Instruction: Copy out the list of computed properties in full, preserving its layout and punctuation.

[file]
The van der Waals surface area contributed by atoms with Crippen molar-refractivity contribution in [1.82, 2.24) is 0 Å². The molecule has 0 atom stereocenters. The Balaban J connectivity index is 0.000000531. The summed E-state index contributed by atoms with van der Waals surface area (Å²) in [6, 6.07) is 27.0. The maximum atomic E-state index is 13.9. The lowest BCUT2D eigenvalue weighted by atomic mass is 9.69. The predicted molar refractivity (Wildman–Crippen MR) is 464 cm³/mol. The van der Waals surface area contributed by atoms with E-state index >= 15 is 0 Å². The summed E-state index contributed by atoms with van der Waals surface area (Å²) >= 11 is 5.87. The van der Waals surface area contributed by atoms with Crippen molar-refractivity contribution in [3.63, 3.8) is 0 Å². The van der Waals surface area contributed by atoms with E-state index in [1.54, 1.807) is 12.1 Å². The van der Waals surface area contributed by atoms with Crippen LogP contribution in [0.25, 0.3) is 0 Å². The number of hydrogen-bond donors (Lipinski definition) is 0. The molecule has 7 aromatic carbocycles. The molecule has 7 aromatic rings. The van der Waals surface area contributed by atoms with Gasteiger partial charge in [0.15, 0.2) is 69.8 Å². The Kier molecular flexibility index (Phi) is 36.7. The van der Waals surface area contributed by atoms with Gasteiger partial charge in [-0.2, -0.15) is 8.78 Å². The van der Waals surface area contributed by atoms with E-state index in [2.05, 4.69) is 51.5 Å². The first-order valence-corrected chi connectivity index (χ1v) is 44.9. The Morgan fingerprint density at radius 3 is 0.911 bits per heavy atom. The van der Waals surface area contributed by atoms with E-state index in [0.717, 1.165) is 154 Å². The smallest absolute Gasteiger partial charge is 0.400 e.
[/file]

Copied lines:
The van der Waals surface area contributed by atoms with Crippen molar-refractivity contribution in [1.82, 2.24) is 0 Å². The molecule has 0 atom stereocenters. The Balaban J connectivity index is 0.000000531. The summed E-state index contributed by atoms with van der Waals surface area (Å²) in [6, 6.07) is 27.0. The maximum atomic E-state index is 13.9. The lowest BCUT2D eigenvalue weighted by atomic mass is 9.69. The predicted molar refractivity (Wildman–Crippen MR) is 464 cm³/mol. The van der Waals surface area contributed by atoms with E-state index >= 15 is 0 Å². The summed E-state index contributed by atoms with van der Waals surface area (Å²) >= 11 is 5.87. The van der Waals surface area contributed by atoms with Crippen molar-refractivity contribution in [3.63, 3.8) is 0 Å². The van der Waals surface area contributed by atoms with E-state index in [1.54, 1.807) is 12.1 Å². The van der Waals surface area contributed by atoms with Crippen LogP contribution in [0.25, 0.3) is 0 Å². The number of hydrogen-bond donors (Lipinski definition) is 0. The molecule has 7 aromatic carbocycles. The molecule has 7 aromatic rings. The van der Waals surface area contributed by atoms with Gasteiger partial charge in [0.15, 0.2) is 69.8 Å². The Kier molecular flexibility index (Phi) is 36.7. The van der Waals surface area contributed by atoms with Gasteiger partial charge in [-0.2, -0.15) is 8.78 Å². The van der Waals surface area contributed by atoms with E-state index in [2.05, 4.69) is 51.5 Å². The first-order valence-corrected chi connectivity index (χ1v) is 44.9. The Morgan fingerprint density at radius 3 is 0.911 bits per heavy atom. The van der Waals surface area contributed by atoms with E-state index in [0.717, 1.165) is 154 Å². The smallest absolute Gasteiger partial charge is 0.400 e.